What's the Problem?
- The City limits the number of off-premises signs (billboards), because they contribute to driver distraction and visual blight.
- Currently, there are no size/area limits for on-premises signs in commercial, Seattle Mixed, industrial and downtown zones.
Why It Matters
- Over the last few years, the City has seen an increase in the number of very large on-premises wall signs located in these areas, some of which far exceed the size of billboards.
- These signs are not for the sole use of the business establishment on the site as is required by law, and the products, goods or services advertised on the signs are not necessarily available on the premises where the signs are located.
- Usually, the larger the sign, the greater the revenue generated. Some sign brokers make between $30,000 and $40,000 a month for one large wall sign.
The legislation will allow business establishments to attract customers and reduce the incentive for sign brokers to install wall signs for what is really off-premise advertising by:
- Providing a 672-square foot area limit
- Making clear that selling a gift card or accessing a product via computer do not constitute an on-premises product or service for purposes of meeting the “on-premises sign” definition.
- Increasing Penalty Amount for Violations
Below are examples of several large signs which attract the attention of drivers and pedestrians, but also contribute to a proliferation of additional signs, visual clutter and blight. While the size of the example signs varies, they are all much larger than the average-sized 83 square foot wall sign located in the City. They are also larger than traditional billboards (288 square feet) and large-sized billboards (672 square feet).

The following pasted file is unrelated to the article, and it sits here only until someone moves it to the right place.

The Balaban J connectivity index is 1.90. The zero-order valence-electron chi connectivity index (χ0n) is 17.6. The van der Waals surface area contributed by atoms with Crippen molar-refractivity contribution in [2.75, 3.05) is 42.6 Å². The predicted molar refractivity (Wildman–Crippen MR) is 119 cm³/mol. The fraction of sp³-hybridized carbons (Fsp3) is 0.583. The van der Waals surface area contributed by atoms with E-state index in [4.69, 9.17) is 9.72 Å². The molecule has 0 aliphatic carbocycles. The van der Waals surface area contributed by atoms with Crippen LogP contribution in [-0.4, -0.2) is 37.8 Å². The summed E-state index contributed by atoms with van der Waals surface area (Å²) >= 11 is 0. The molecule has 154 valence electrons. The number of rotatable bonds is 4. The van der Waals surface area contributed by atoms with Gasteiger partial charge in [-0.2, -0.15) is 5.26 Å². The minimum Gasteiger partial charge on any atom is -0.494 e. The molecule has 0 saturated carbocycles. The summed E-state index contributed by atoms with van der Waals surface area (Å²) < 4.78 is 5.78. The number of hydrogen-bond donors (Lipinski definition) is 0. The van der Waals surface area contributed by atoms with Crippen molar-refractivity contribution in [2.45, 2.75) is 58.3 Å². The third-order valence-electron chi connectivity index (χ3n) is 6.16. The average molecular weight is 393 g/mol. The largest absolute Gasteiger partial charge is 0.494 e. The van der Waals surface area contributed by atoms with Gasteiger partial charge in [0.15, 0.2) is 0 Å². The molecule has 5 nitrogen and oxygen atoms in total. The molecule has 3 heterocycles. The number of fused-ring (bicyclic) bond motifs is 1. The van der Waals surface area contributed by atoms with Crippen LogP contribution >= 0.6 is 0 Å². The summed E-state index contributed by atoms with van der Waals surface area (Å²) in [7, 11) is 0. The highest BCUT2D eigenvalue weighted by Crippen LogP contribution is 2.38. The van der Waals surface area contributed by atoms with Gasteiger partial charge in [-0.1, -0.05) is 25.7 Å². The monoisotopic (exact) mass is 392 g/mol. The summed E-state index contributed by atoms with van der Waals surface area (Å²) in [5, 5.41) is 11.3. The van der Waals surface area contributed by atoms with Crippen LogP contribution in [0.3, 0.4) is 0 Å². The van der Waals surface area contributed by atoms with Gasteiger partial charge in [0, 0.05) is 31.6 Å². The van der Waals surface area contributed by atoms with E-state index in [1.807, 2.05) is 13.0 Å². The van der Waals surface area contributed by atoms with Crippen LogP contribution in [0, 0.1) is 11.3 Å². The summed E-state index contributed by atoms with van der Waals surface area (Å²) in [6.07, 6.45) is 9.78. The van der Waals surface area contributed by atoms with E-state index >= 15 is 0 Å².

Example One: This sign is located at 1931 Second Avenue in downtown Seattle. Note the size of the wallscape (“Montana”) in comparison to the billboard located in the lower left corner of the photo. The sign face area is 2,752 square feet.
Example Two: This sign is located at 418 Eighth Avenue South and the area of the sign face is 1,350 square feet.
Example Three: This sign is located at 2600 First Avenue and the area of the sign face is 850 square feet.
Example Four: This sign is located at 1528 First Avenue and the sign face area is 1,520 square feet.
Example Five: This sign is located at 1601 Third Avenue and the sign face area is 6,240 square feet.
Example Six: This sign is located at 1920 First Avenue and the sign face is 1,650 square feet.
Example Seven. This sign is located at 701 Westlake Avenue North and the sign face is 779 square feet in size.
Example Eight. This sign is located at 103 Pike Street. The sign face is 900 square feet.
- On-premise signs are intended for the sole use of a business establishment to advertise the business it transacts, principal services it renders, or goods it sells or produces on the site where the sign is located. These signs allow potential customers to locate and patronize a particular business on that property.
- A billboard (off-premises sign, also known as an advertising sign) advertises a business activity, use, product or service not available on the premises where the sign is erected. The maximum total area of many billboards in commercial, industrial and downtown zones is 672 square feet.
The Full Council is expected to vote on the Wall Signs legislation on Monday, April 28 at 2 p.m.